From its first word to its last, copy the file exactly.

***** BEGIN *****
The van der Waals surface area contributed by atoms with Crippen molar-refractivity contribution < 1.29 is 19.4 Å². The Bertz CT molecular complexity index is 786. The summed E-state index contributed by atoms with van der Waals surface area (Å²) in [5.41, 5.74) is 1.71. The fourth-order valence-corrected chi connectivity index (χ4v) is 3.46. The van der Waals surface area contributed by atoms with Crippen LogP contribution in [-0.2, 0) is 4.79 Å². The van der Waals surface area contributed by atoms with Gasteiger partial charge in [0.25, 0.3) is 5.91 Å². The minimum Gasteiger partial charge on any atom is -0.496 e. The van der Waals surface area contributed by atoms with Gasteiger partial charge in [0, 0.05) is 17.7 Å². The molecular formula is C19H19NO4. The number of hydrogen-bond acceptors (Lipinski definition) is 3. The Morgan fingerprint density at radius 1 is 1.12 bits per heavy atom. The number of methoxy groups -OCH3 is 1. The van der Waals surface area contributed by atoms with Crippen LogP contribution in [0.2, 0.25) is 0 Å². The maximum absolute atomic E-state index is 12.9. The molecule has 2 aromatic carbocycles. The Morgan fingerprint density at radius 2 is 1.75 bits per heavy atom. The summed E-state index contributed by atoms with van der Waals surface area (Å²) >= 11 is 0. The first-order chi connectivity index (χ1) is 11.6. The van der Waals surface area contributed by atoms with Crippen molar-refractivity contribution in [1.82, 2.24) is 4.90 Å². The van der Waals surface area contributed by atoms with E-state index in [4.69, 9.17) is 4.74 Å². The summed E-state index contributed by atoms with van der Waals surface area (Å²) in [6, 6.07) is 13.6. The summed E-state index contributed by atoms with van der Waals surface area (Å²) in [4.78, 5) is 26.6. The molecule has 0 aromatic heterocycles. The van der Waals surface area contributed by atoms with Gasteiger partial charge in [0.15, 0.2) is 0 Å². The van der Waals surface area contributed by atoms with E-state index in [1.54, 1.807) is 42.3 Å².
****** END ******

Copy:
The van der Waals surface area contributed by atoms with Crippen molar-refractivity contribution < 1.29 is 19.4 Å². The Bertz CT molecular complexity index is 786. The summed E-state index contributed by atoms with van der Waals surface area (Å²) in [5.41, 5.74) is 1.71. The fourth-order valence-corrected chi connectivity index (χ4v) is 3.46. The van der Waals surface area contributed by atoms with Crippen LogP contribution in [-0.2, 0) is 4.79 Å². The van der Waals surface area contributed by atoms with Gasteiger partial charge in [0.25, 0.3) is 5.91 Å². The minimum Gasteiger partial charge on any atom is -0.496 e. The van der Waals surface area contributed by atoms with Gasteiger partial charge in [0, 0.05) is 17.7 Å². The molecular formula is C19H19NO4. The number of hydrogen-bond acceptors (Lipinski definition) is 3. The Morgan fingerprint density at radius 1 is 1.12 bits per heavy atom. The number of methoxy groups -OCH3 is 1. The van der Waals surface area contributed by atoms with Crippen LogP contribution in [0.2, 0.25) is 0 Å². The maximum absolute atomic E-state index is 12.9. The molecule has 2 aromatic carbocycles. The Morgan fingerprint density at radius 2 is 1.75 bits per heavy atom. The summed E-state index contributed by atoms with van der Waals surface area (Å²) >= 11 is 0. The first-order chi connectivity index (χ1) is 11.6. The van der Waals surface area contributed by atoms with Crippen molar-refractivity contribution in [1.82, 2.24) is 4.90 Å². The van der Waals surface area contributed by atoms with E-state index in [4.69, 9.17) is 4.74 Å². The summed E-state index contributed by atoms with van der Waals surface area (Å²) in [6, 6.07) is 13.6. The summed E-state index contributed by atoms with van der Waals surface area (Å²) in [4.78, 5) is 26.6. The molecule has 0 aromatic heterocycles. The van der Waals surface area contributed by atoms with Gasteiger partial charge in [0.15, 0.2) is 0 Å². The van der Waals surface area contributed by atoms with E-state index in [1.54, 1.807) is 42.3 Å².